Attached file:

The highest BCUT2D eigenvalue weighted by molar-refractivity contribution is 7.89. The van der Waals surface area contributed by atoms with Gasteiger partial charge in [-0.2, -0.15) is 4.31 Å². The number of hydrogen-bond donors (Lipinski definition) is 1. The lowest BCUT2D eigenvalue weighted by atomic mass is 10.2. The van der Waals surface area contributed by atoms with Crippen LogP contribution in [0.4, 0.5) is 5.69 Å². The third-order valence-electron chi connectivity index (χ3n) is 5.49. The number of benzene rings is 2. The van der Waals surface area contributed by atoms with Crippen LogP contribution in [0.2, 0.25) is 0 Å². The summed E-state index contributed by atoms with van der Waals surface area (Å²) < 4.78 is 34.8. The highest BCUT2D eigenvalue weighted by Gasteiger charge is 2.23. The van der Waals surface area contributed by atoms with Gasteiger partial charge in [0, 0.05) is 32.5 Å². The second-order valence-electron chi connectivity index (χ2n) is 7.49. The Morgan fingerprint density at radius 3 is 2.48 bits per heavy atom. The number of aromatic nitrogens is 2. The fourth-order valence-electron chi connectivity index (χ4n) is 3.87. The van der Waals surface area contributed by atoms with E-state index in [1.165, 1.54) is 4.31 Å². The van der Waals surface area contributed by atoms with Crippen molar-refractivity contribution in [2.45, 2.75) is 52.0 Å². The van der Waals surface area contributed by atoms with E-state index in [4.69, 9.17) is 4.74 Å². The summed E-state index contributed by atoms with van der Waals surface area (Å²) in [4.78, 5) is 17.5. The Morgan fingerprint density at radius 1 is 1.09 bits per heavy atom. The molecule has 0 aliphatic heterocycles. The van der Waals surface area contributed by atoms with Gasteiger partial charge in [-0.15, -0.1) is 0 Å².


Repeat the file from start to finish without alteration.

The highest BCUT2D eigenvalue weighted by molar-refractivity contribution is 7.89. The van der Waals surface area contributed by atoms with Gasteiger partial charge in [-0.2, -0.15) is 4.31 Å². The number of hydrogen-bond donors (Lipinski definition) is 1. The lowest BCUT2D eigenvalue weighted by atomic mass is 10.2. The van der Waals surface area contributed by atoms with Crippen LogP contribution in [0.4, 0.5) is 5.69 Å². The third-order valence-electron chi connectivity index (χ3n) is 5.49. The number of benzene rings is 2. The van der Waals surface area contributed by atoms with Crippen LogP contribution in [0.2, 0.25) is 0 Å². The summed E-state index contributed by atoms with van der Waals surface area (Å²) < 4.78 is 34.8. The highest BCUT2D eigenvalue weighted by Gasteiger charge is 2.23. The van der Waals surface area contributed by atoms with Gasteiger partial charge in [0, 0.05) is 32.5 Å². The second-order valence-electron chi connectivity index (χ2n) is 7.49. The Morgan fingerprint density at radius 3 is 2.48 bits per heavy atom. The number of aromatic nitrogens is 2. The fourth-order valence-electron chi connectivity index (χ4n) is 3.87. The van der Waals surface area contributed by atoms with E-state index in [1.165, 1.54) is 4.31 Å². The van der Waals surface area contributed by atoms with Crippen molar-refractivity contribution in [2.45, 2.75) is 52.0 Å². The van der Waals surface area contributed by atoms with E-state index in [4.69, 9.17) is 4.74 Å². The summed E-state index contributed by atoms with van der Waals surface area (Å²) in [4.78, 5) is 17.5. The Morgan fingerprint density at radius 1 is 1.09 bits per heavy atom. The molecule has 0 aliphatic heterocycles. The van der Waals surface area contributed by atoms with Gasteiger partial charge in [-0.15, -0.1) is 0 Å².